What is Rhythmic Gymnastics?
You’ve probably seen it – maybe on TV or on YouTube. Watching lithe gymnasts create impossible shapes with their movements, manipulate hand-held apparatus like it’s an extension of the body.
And you’ve probably wondered how, just how did this sport come to be.
A Brief History of Rhythmic Gymnastics
Gymnastics in general has a long history in multiple cultures. Early records and art works from ancient China, Egypt, Greece and Rome depict gymnastics-type activities.
Photo source: https://www.gymnasticsontario.ca/gym-for-all/gymnastics-history/
Although gymnastics-type activities were often used to prepare soldiers physically for warfare, most modern gymnastics sports evolved from 4 main sources: military, education, medical and performing arts.
The clubs apparatus used by modern day rhythmic gymnasts evolved from “Indian clubs” that were common in gymnasiums 200-300 years ago. These clubs comprised various sizes and weights, and were used to physically condition soldiers for sabre swinging. This apparatus was fairly common in many physical education equipment rooms until 30 or 40 years ago. Some can still be seen in older gyms around the world.
Source: What are Indian Clubs – A brief history of the exercise
In China, 2000 years before Ancient Olympic Games, ritual mass Gymnastic exercises as part of the art of “Wushu” were practiced.
Many cultures developed performers that included tumblers, vaulters, contortionists and other aerial acrobats. As the use of gymnastics to train soldiers declined after the fall of Rome, gymnastics-type movement was more commonly seen as a form of entertainment.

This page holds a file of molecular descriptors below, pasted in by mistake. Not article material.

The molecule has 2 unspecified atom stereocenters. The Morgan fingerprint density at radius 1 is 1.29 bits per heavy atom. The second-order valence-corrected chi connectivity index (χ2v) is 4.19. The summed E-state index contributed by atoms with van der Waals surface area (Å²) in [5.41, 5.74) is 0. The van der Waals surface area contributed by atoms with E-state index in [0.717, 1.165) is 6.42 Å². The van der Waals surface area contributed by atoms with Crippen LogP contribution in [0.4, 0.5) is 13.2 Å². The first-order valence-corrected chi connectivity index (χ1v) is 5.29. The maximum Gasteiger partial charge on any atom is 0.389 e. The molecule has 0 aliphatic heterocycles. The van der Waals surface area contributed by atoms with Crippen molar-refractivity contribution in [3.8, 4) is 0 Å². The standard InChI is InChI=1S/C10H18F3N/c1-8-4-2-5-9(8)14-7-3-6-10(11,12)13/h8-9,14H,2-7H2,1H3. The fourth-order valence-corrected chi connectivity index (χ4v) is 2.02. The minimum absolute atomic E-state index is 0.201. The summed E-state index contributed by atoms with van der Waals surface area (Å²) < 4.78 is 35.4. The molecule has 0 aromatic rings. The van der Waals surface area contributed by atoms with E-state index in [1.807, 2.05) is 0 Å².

Source: Chinese ceramics of acrobats
In the late 1700s and early 1800s, rhythmic sequences of calisthenics, devised by Per Henrik Ling, were used to improve posture of miners and factory workers during the Industrial Revolution. Some of the exercises and systems of training (like Pilates and physiotherapy) they developed were also used in the rehabilitation of injuries especially after the 1st and 2nd World Wars. Many medical practitioners were also educators so the use of these exercises also cropped up in physical education.
Physical education exercises in formal education were the primary source of gymnastics skills that we would recognize today. In the late 1700s, Friedrich Ludwig Jahn of Germany developed some of the more common apparatus associated with Artistic Gymnastics, like the horizontal and parallel bars, the balance beam, and jumping events. Modern gymnastics excluded traditional Greek and Roman events, like weight-lifting and wrestling, instead emphasizing form rather than personal rivalry.
While this style of gymnastics flourished in Germany in the 1800s, in Sweden, a more graceful form of the sport, stressing rhythmic movement, was developed by Johann GutsMuths. Women’s Colleges in particular incorporated many gymnastics activities including Swedish calisthenics and use of hand apparatus to promote fitness, rhythm, grace and poise.
Women first competed in Gymnastics events at the 1928 Games in a team event, but it was not until 1952 that individual apparatus was used at the Games.
The first Rhythmic Gymnastics World Championships was held in Hungary in 1963 and was introduced as an individual sport at the 1984 Los Angeles Summer Olympics and as a group sport at the 1996 Olympics in Atlanta.
Canadian Lori Fung became the first Olympic champion in 1984. In 2006, Alexandra Orlando won six gold medals at the Commonwealth Games in Melbourne, AUS, becoming Canada’s most-decorated athlete at those Games. In 2012, Canada’s senior group made history by becoming Canada’s first-ever group to compete at the Olympic Games, placing 11th overall.